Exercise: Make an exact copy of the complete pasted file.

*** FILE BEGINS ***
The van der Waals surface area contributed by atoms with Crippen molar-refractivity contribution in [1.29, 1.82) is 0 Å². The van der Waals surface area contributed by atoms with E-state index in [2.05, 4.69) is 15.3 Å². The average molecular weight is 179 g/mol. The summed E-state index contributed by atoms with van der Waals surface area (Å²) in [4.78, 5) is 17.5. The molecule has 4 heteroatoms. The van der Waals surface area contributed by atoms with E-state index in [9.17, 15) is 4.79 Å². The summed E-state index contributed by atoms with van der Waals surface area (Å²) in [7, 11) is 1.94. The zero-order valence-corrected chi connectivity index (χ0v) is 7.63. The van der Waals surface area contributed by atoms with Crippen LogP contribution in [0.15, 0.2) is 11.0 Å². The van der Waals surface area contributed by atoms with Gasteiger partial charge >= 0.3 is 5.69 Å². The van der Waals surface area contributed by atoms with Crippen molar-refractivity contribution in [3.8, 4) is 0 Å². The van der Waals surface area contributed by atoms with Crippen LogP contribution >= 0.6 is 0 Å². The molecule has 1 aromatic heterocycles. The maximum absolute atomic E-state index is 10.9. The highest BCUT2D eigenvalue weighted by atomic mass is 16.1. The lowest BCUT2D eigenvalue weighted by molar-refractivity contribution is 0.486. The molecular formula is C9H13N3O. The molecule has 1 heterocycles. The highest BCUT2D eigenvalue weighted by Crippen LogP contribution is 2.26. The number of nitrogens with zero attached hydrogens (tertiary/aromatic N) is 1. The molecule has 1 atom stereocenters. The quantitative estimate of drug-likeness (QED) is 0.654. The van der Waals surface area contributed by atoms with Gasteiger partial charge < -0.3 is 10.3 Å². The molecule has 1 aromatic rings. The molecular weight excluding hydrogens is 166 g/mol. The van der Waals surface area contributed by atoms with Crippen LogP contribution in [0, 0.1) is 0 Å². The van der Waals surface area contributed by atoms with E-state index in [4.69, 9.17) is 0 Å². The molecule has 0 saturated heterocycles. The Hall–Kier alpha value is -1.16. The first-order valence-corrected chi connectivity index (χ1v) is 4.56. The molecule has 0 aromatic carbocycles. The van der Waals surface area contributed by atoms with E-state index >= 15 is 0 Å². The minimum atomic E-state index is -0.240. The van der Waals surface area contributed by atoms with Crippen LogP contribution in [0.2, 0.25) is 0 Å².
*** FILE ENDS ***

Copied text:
The van der Waals surface area contributed by atoms with Crippen molar-refractivity contribution in [1.29, 1.82) is 0 Å². The van der Waals surface area contributed by atoms with E-state index in [2.05, 4.69) is 15.3 Å². The average molecular weight is 179 g/mol. The summed E-state index contributed by atoms with van der Waals surface area (Å²) in [4.78, 5) is 17.5. The molecule has 4 heteroatoms. The van der Waals surface area contributed by atoms with E-state index in [9.17, 15) is 4.79 Å². The summed E-state index contributed by atoms with van der Waals surface area (Å²) in [7, 11) is 1.94. The zero-order valence-corrected chi connectivity index (χ0v) is 7.63. The van der Waals surface area contributed by atoms with Crippen LogP contribution in [0.15, 0.2) is 11.0 Å². The van der Waals surface area contributed by atoms with Gasteiger partial charge >= 0.3 is 5.69 Å². The van der Waals surface area contributed by atoms with Crippen molar-refractivity contribution in [3.8, 4) is 0 Å². The van der Waals surface area contributed by atoms with Crippen LogP contribution >= 0.6 is 0 Å². The molecule has 1 aromatic heterocycles. The maximum absolute atomic E-state index is 10.9. The highest BCUT2D eigenvalue weighted by atomic mass is 16.1. The lowest BCUT2D eigenvalue weighted by molar-refractivity contribution is 0.486. The molecular formula is C9H13N3O. The molecule has 1 heterocycles. The highest BCUT2D eigenvalue weighted by Crippen LogP contribution is 2.26. The number of nitrogens with zero attached hydrogens (tertiary/aromatic N) is 1. The molecule has 1 atom stereocenters. The quantitative estimate of drug-likeness (QED) is 0.654. The van der Waals surface area contributed by atoms with Gasteiger partial charge < -0.3 is 10.3 Å². The molecule has 1 aromatic rings. The molecular weight excluding hydrogens is 166 g/mol. The van der Waals surface area contributed by atoms with Crippen LogP contribution in [0, 0.1) is 0 Å². The van der Waals surface area contributed by atoms with E-state index in [4.69, 9.17) is 0 Å². The molecule has 0 saturated heterocycles. The Hall–Kier alpha value is -1.16. The first-order valence-corrected chi connectivity index (χ1v) is 4.56. The molecule has 0 aromatic carbocycles. The van der Waals surface area contributed by atoms with E-state index >= 15 is 0 Å². The minimum atomic E-state index is -0.240. The van der Waals surface area contributed by atoms with Crippen LogP contribution in [0.2, 0.25) is 0 Å².